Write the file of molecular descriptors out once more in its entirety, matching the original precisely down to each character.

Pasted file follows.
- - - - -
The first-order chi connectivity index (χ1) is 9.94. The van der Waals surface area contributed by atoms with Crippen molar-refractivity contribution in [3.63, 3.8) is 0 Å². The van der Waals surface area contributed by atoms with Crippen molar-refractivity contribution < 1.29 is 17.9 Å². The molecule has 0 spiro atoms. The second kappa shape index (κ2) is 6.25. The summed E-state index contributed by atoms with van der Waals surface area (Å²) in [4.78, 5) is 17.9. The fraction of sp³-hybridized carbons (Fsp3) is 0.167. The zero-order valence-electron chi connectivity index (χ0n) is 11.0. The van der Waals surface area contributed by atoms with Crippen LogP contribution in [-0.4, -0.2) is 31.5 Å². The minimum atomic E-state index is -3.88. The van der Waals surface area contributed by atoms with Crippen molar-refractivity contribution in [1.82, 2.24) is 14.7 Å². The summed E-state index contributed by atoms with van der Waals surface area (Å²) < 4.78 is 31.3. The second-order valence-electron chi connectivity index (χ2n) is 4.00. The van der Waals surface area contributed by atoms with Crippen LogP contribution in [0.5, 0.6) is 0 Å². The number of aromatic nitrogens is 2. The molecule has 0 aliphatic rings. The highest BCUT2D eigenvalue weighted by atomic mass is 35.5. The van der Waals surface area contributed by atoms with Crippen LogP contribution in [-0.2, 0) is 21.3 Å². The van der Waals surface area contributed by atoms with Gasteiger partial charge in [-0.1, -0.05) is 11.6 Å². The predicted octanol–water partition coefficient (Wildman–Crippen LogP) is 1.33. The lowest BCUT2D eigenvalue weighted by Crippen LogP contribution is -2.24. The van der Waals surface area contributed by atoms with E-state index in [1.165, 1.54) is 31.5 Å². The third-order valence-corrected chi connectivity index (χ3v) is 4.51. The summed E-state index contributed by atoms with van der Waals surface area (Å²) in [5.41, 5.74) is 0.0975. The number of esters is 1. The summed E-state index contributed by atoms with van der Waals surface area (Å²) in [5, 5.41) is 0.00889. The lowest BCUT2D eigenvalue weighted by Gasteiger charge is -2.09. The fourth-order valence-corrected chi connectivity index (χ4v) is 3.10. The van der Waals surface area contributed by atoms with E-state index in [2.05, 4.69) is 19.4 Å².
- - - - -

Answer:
The first-order chi connectivity index (χ1) is 9.94. The van der Waals surface area contributed by atoms with Crippen molar-refractivity contribution in [3.63, 3.8) is 0 Å². The van der Waals surface area contributed by atoms with Crippen molar-refractivity contribution < 1.29 is 17.9 Å². The molecule has 0 spiro atoms. The second kappa shape index (κ2) is 6.25. The summed E-state index contributed by atoms with van der Waals surface area (Å²) in [4.78, 5) is 17.9. The fraction of sp³-hybridized carbons (Fsp3) is 0.167. The zero-order valence-electron chi connectivity index (χ0n) is 11.0. The van der Waals surface area contributed by atoms with Crippen LogP contribution in [-0.4, -0.2) is 31.5 Å². The minimum atomic E-state index is -3.88. The van der Waals surface area contributed by atoms with Crippen molar-refractivity contribution in [1.82, 2.24) is 14.7 Å². The summed E-state index contributed by atoms with van der Waals surface area (Å²) < 4.78 is 31.3. The second-order valence-electron chi connectivity index (χ2n) is 4.00. The van der Waals surface area contributed by atoms with Crippen LogP contribution in [0.5, 0.6) is 0 Å². The number of aromatic nitrogens is 2. The molecule has 0 aliphatic rings. The highest BCUT2D eigenvalue weighted by atomic mass is 35.5. The van der Waals surface area contributed by atoms with Crippen LogP contribution in [-0.2, 0) is 21.3 Å². The van der Waals surface area contributed by atoms with Gasteiger partial charge in [-0.1, -0.05) is 11.6 Å². The predicted octanol–water partition coefficient (Wildman–Crippen LogP) is 1.33. The lowest BCUT2D eigenvalue weighted by Crippen LogP contribution is -2.24. The van der Waals surface area contributed by atoms with E-state index in [1.165, 1.54) is 31.5 Å². The third-order valence-corrected chi connectivity index (χ3v) is 4.51. The summed E-state index contributed by atoms with van der Waals surface area (Å²) in [5.41, 5.74) is 0.0975. The number of esters is 1. The summed E-state index contributed by atoms with van der Waals surface area (Å²) in [5, 5.41) is 0.00889. The lowest BCUT2D eigenvalue weighted by Gasteiger charge is -2.09. The fourth-order valence-corrected chi connectivity index (χ4v) is 3.10. The van der Waals surface area contributed by atoms with E-state index in [2.05, 4.69) is 19.4 Å².